University of Reading launches Fruitwatch.org with Oracle Cloud

University of Reading uses Oracle Cloud to help UK citizen scientists report early blooming fruit trees, a key indicator of climate change.

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Without insect pollination, we risk a severe reduction in the quality and quantity of fruit crops. Thanks to Oracle for Research, we can now engage UK citizen scientists to help us understand the relationships between fruit trees and pollinators to safeguard production in the future.

Chris WyverPhD student, University of Reading

Business challenges

A troubling environmental trend is emerging in the United Kingdom—plants are flowering earlier in the year because of climate change. This means many UK pollinators, including bees, hoverflies, wasps, and moths may emerge too late to pollinate these plants. This discrepancy could be devastating to pollinators and food supplies. With less pollen and nectar available, insects may go hungry, hurting their survival and reproduction. A lack of pollination also means flowers reproduce less. If this triggers an ecological “cascade effect,” other species in the ecosystem would also suffer, so the full impact could be enormous.

Researchers at the University of Reading wanted to track exactly when fruit trees were flowering across the UK to investigate these environmental effects further. For this, researchers decided to create a simple, browser-based tool for UK citizen scientists to report local fruit tree growth. The system needed to be able to accept thousands of images of flowering trees to enhance these reports. Lastly, it was important to Reading that the database would not collect personal information, just key data about tree types, flowering states, dates, and locations.

While the team was well equipped to run some location-based analysis on these reports, these researchers were looking for a trusted technology provider to advise ways to bolster analysis and visualizations in new, high-impact ways.

Researchers built the website application in only a few days using Oracle Autonomous Database on Oracle Cloud Infrastructure (OCI) and Oracle APEX.

Why University of Reading chose Oracle

The University of Reading team chose Oracle Autonomous Database on Oracle Cloud Infrastructure (OCI) because the cloud-based service offers a secure, robust platform to store, manage, and use data. Patching, backups, scalability, and availability are all provided automatically, allowing the Reading team to focus on the data science rather than administration.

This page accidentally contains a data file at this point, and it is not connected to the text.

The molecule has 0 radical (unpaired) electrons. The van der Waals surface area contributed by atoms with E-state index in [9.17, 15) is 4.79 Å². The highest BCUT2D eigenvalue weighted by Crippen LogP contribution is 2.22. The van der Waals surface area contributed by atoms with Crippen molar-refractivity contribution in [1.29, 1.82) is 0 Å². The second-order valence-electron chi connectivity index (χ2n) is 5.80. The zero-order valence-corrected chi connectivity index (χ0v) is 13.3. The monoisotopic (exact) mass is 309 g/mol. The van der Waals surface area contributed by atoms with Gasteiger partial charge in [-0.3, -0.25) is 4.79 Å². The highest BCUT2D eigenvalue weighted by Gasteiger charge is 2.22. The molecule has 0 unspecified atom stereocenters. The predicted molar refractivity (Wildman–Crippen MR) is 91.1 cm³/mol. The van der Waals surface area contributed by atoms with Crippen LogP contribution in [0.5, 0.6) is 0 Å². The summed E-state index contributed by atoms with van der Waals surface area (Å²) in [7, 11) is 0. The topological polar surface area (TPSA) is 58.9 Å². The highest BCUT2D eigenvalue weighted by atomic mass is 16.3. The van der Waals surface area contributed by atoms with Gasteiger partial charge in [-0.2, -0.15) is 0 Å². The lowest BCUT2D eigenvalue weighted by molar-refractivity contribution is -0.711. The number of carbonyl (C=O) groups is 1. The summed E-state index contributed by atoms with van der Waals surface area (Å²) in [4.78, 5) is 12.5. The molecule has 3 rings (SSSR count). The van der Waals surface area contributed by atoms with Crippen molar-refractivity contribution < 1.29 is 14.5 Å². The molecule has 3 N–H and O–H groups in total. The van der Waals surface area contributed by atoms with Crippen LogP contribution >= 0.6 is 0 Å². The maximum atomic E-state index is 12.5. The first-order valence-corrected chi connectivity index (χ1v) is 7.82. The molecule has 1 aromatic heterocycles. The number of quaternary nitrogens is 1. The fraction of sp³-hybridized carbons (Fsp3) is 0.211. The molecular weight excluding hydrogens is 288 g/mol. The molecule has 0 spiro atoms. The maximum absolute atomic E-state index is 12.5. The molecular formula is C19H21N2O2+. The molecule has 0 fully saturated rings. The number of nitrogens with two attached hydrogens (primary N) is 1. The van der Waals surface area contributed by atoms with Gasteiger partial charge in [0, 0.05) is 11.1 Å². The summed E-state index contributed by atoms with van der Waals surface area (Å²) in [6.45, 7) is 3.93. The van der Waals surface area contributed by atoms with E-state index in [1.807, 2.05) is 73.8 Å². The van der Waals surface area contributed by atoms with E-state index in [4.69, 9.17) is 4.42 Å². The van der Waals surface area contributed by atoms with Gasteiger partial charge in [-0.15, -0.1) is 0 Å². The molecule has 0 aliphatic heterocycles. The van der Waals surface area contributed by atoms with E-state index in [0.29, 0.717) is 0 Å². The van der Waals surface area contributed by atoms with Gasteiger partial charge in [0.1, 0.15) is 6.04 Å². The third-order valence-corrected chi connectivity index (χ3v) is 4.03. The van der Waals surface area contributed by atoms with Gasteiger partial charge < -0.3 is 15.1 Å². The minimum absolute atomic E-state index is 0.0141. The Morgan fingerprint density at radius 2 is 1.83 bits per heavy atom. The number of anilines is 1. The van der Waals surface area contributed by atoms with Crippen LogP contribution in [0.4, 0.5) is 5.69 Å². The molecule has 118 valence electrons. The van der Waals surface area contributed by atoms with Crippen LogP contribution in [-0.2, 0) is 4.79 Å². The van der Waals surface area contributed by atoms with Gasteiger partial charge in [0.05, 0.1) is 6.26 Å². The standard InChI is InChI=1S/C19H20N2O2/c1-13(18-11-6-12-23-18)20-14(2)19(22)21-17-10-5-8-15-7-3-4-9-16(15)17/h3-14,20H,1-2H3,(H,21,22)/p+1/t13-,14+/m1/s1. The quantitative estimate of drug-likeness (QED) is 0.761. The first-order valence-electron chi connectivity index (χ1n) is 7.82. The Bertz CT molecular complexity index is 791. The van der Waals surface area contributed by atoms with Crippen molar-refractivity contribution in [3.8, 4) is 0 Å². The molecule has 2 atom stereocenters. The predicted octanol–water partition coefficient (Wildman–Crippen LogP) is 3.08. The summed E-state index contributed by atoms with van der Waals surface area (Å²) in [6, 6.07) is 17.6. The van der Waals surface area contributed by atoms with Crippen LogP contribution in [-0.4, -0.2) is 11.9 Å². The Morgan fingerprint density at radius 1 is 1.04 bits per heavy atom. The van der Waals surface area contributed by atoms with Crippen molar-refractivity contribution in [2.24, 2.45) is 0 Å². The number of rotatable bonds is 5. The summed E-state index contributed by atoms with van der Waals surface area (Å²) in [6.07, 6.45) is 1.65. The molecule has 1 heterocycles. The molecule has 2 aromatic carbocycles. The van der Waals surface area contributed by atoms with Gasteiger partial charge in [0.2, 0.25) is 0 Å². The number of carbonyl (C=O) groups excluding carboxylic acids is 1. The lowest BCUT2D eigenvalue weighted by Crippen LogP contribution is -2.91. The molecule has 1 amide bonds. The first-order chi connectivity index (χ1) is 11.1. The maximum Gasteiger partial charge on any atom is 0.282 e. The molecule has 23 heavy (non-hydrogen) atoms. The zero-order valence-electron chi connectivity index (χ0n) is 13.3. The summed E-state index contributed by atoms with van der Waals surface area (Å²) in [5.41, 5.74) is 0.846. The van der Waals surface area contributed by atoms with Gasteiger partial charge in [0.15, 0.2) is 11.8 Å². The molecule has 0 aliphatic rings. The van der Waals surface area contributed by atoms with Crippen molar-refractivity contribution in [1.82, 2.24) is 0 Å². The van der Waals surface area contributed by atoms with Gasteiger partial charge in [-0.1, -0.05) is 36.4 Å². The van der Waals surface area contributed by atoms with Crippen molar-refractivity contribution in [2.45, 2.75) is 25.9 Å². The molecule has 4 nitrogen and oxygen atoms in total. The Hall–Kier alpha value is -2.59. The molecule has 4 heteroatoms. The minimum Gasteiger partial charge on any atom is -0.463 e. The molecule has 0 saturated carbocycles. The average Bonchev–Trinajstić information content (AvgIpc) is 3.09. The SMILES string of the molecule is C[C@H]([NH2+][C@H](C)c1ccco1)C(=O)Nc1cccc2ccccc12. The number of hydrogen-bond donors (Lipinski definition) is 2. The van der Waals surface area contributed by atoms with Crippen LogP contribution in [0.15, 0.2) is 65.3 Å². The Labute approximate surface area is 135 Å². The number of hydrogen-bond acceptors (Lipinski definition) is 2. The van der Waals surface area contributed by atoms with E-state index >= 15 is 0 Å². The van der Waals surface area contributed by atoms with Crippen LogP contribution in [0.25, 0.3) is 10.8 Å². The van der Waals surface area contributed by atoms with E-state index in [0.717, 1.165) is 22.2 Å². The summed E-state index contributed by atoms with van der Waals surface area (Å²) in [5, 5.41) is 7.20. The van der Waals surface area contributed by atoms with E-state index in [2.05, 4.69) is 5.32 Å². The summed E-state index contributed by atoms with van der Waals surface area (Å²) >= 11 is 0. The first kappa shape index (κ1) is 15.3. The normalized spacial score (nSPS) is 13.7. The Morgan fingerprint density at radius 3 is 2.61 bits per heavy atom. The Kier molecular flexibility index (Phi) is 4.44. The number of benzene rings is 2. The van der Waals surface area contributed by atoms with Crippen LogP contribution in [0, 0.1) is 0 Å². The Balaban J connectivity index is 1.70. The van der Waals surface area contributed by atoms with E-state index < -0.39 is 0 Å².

Oracle APEX, a low-code development tool that comes as part of Oracle Autonomous Database, provided a way to quickly build data-intensive applications. With APEX, the team was able to write the application in only a few days.

The University of Reading team was supported by Oracle for Research, which helps researchers by providing cloud credits, hands-on technology consultations, introductions to peers, and more. The Oracle for Research team provided hands-on tech support throughout the university’s project to help ensure its success.

FruitWatch.org has collected over 6,000 reports about fruit trees from citizen scientists in every county in the UK.

Results

The launch of the FruitWatch.org site corresponded with the start of the UK fruit tree blossoming season. This website allows people across the UK to enter their fruit tree type, its location, and its current flowering stage. These citizen scientists can also upload pictures of their trees and flowers. Once they submit a report, a map on the results page updates automatically, making it easy for visitors to compare their flowering dates to other areas in the UK. FruitWatch.org has collected over 6,000 reports about fruit trees from every county in the UK.

Although the project is still in its early stages, Reading researchers are already seeing spatial trends in fruit tree blossoming, with the south generally blooming earlier than the north. The team also discovered that fruit tree blossoms are more sensitive to climate change than pollinator flight dates, potentially highlighting asynchrony in this vital plant-pollinator interaction. With continued support from citizen scientists, the Reading team will be able to continue to monitor trends in plant-pollinator synchrony.

This project forms part of a University of Reading PhD project entitled “Mitigating the risks to pollination services caused by climate change.”

Published:January 17, 2023

About the customer

The University of Reading is a public university in Reading, Berkshire, England and has been at the forefront of UK higher education for nearly a century.